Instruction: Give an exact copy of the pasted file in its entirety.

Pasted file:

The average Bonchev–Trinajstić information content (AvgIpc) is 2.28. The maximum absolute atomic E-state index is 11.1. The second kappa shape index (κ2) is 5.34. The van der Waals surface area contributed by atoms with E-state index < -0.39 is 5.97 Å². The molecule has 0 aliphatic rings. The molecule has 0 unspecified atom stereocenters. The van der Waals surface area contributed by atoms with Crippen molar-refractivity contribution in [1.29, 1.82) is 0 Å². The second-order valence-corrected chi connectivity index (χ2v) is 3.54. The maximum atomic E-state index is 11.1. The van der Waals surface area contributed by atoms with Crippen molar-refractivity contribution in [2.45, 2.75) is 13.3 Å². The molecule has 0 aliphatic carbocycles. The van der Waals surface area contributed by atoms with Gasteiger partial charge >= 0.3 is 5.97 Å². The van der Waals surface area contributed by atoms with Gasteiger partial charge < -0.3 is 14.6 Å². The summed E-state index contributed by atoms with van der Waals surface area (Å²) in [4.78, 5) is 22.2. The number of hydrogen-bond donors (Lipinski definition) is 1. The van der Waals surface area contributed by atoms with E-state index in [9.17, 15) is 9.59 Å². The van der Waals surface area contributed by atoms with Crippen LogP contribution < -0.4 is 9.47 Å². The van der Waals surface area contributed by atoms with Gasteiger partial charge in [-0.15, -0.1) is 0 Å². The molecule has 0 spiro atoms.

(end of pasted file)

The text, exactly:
The average Bonchev–Trinajstić information content (AvgIpc) is 2.28. The maximum absolute atomic E-state index is 11.1. The second kappa shape index (κ2) is 5.34. The van der Waals surface area contributed by atoms with E-state index < -0.39 is 5.97 Å². The molecule has 0 aliphatic rings. The molecule has 0 unspecified atom stereocenters. The van der Waals surface area contributed by atoms with Crippen molar-refractivity contribution in [1.29, 1.82) is 0 Å². The second-order valence-corrected chi connectivity index (χ2v) is 3.54. The maximum atomic E-state index is 11.1. The van der Waals surface area contributed by atoms with Crippen molar-refractivity contribution in [2.45, 2.75) is 13.3 Å². The molecule has 0 aliphatic carbocycles. The van der Waals surface area contributed by atoms with Gasteiger partial charge >= 0.3 is 5.97 Å². The van der Waals surface area contributed by atoms with Gasteiger partial charge < -0.3 is 14.6 Å². The summed E-state index contributed by atoms with van der Waals surface area (Å²) in [4.78, 5) is 22.2. The number of hydrogen-bond donors (Lipinski definition) is 1. The van der Waals surface area contributed by atoms with E-state index in [9.17, 15) is 9.59 Å². The van der Waals surface area contributed by atoms with Crippen LogP contribution < -0.4 is 9.47 Å². The van der Waals surface area contributed by atoms with Gasteiger partial charge in [-0.15, -0.1) is 0 Å². The molecule has 0 spiro atoms.